October 9th, 2011
For the sake of the fact that writing an opening without spoilers feels like an impossibility at the moment, let’s throw all of this behind the fold and get to the real meat of the issue.
There is no face-off in “Face Off.” Okay, actually, that’s a lie: there is very much a face that falls off in “Face Off,” so this unexpectedly punny title is technically true provided we read into it on those terms. However, the central irony to the title is that Walt never meets Gus face-to-face, always working behind the scenes to try to catch him unawares, eventually using Hector as his vehicle and sitting comfortably in a parking lot listening on the radio that his plan and worked, and that he had “won.”
This season has been focused almost exclusively on testing the limits of our empathy for Walt, and here we have a situation where we are given plenty of evidence to suggest that we should feel somewhat terrible for rooting for this man. Provided that final shot was in fact suggesting what it seems to be suggesting, and given its position in the episode I would argue we should take it at face value, Walt poisoned Brock in order to turn Jesse against Gus and help justify want ended up being a gruesome murder of a man who had threatened to kill Walt and his family. While this is hardly a black and white situation, and I’m open to the suggestion that Walt was justified in taking action, Jesse’s final moment of uncertainty is everything I was feeling: was this, in fact, the right path to take?
This sort of moral ambiguity is nothing new for television, and any sort of anti-hero protagonist is going to raise these kinds of questions. However, what separates Breaking Bad for me in this category is how central this question is, and how much the show has left us without much else to hang onto. This may be a cliffhanger, but it is a cliffhanger born entirely out of uncertainty. Where, exactly, does the show go from here? Does Jesse just go on living his life in his mortgage-free house? Do Walt and Skyler just go back to running a car wash? Does the DEA stop searching for Heisenberg after Gus was killed and the laundromat mysteriously went up in flames on the same day? We have no answers to any of these questions, which means that the show’s premise currently consists of a man who murdered five people – and was willing to kill a sixth (Brock) and seventh (Becky, the neighbor) – in order to protect his family and his tenuous relationships to the people who have only a limited understanding of the breadth of his actions.
Now, this has been the case throughout the series, and throughout the fourth season. Walt’s secret about Jane has been hanging over the show for two seasons now, Skyler’s limited knowledge of the extent of Walt’s involvement in the meth business has been a major component of their fractured relationship this season, and the very fact that no other characters know about his situation has been a major subtext and occasional text for the show. However, all of this was wrapped around a more concrete narrative: as each season’s plot was formed, these issues had something to hang off of, emerging in particular moments of calm (like in “Fly,” for example) or chaos (like in, well, much of the back half of this season) depending on how the narrative was developing. Now, however, there really is no plot: as far as we’re concerned over the hiatus, the secrets, lies and half-truths now form the backbone of this show in a way they haven’t before.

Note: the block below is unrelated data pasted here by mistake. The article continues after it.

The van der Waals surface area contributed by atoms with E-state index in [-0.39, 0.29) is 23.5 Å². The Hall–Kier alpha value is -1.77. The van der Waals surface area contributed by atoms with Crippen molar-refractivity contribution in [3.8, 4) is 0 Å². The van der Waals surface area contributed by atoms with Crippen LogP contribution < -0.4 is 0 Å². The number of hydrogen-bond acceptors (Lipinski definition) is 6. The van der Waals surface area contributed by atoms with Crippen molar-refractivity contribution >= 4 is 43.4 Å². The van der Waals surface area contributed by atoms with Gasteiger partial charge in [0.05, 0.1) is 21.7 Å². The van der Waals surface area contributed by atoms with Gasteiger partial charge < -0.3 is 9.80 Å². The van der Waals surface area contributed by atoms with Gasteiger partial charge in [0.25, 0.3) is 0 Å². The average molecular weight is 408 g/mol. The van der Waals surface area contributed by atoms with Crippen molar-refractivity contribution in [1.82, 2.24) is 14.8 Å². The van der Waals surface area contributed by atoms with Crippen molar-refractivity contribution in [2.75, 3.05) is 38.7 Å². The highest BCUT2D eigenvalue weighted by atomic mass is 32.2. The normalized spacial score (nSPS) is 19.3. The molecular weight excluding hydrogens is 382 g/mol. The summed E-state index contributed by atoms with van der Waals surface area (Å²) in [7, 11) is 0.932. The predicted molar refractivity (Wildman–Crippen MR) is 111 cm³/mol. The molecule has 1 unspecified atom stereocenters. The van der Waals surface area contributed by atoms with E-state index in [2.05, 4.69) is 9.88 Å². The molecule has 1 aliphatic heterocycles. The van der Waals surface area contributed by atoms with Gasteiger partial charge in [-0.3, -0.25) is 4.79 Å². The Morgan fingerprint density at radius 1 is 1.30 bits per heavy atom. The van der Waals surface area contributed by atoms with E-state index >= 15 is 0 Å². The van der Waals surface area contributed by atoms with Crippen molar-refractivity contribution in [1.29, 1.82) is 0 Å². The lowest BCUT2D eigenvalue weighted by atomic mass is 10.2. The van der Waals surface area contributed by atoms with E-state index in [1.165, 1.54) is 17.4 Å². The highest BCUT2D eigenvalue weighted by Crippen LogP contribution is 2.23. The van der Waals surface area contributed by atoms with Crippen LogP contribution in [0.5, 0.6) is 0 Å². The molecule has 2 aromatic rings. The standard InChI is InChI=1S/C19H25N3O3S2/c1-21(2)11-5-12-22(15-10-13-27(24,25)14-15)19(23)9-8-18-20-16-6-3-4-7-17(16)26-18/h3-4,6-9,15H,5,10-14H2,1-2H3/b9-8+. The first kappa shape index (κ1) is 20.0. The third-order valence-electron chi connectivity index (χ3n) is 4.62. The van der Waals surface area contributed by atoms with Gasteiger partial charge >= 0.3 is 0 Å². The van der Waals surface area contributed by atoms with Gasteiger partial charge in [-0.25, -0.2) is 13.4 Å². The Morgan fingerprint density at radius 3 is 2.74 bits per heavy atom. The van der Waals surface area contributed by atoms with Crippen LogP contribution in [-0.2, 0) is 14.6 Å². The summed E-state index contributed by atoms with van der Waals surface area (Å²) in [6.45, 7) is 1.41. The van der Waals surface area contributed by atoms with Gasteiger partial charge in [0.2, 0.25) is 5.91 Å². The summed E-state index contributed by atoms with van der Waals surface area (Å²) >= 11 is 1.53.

I presume that there will be something more of a plot when the show returns, so I’m not suggesting that the show is now just floating around without a purpose. However, the lack of any sort of plot-based cliffhangers means that the question for the “off-season,” the question that we’re asking ourselves in our reviews and that will be floating around Twitter and Facebook and personal conversations in the days ahead, is based almost exclusively on the question of whether or not Walter White is someone we should root for. Yes, we’ll talk about the insane makeup work on Gus (in a bit of pulpy, almost comic book-like violence that got exactly the reaction they intended in my living room, at least), and we’ll talk about the way the season built to this point, but really we’re left with Walt as anti-hero in a way that Mad Men has never been boiled down to Don as anti-hero.
“Face Off” continued a trend that has been developing for a few episodes now, in that it really was all about Walt and Gus. Jesse was part of the story, certainly, but only as a pawn in their game, and as Hank and the rest of Walt’s family were whisked off into protective custody it really did become a one-on-one battle (even if they never actually faced off after their scene in the desert). And yes, in the end, Walt “won” the game with Jesse’s help, finding the best strategy (Brock’s poisoning) to win his allegiance and use his information about the nursing home to find the one space where Gus would be so blinded by his desire to torment Hector that he wouldn’t think about there being a bomb strapped to the wheelchair.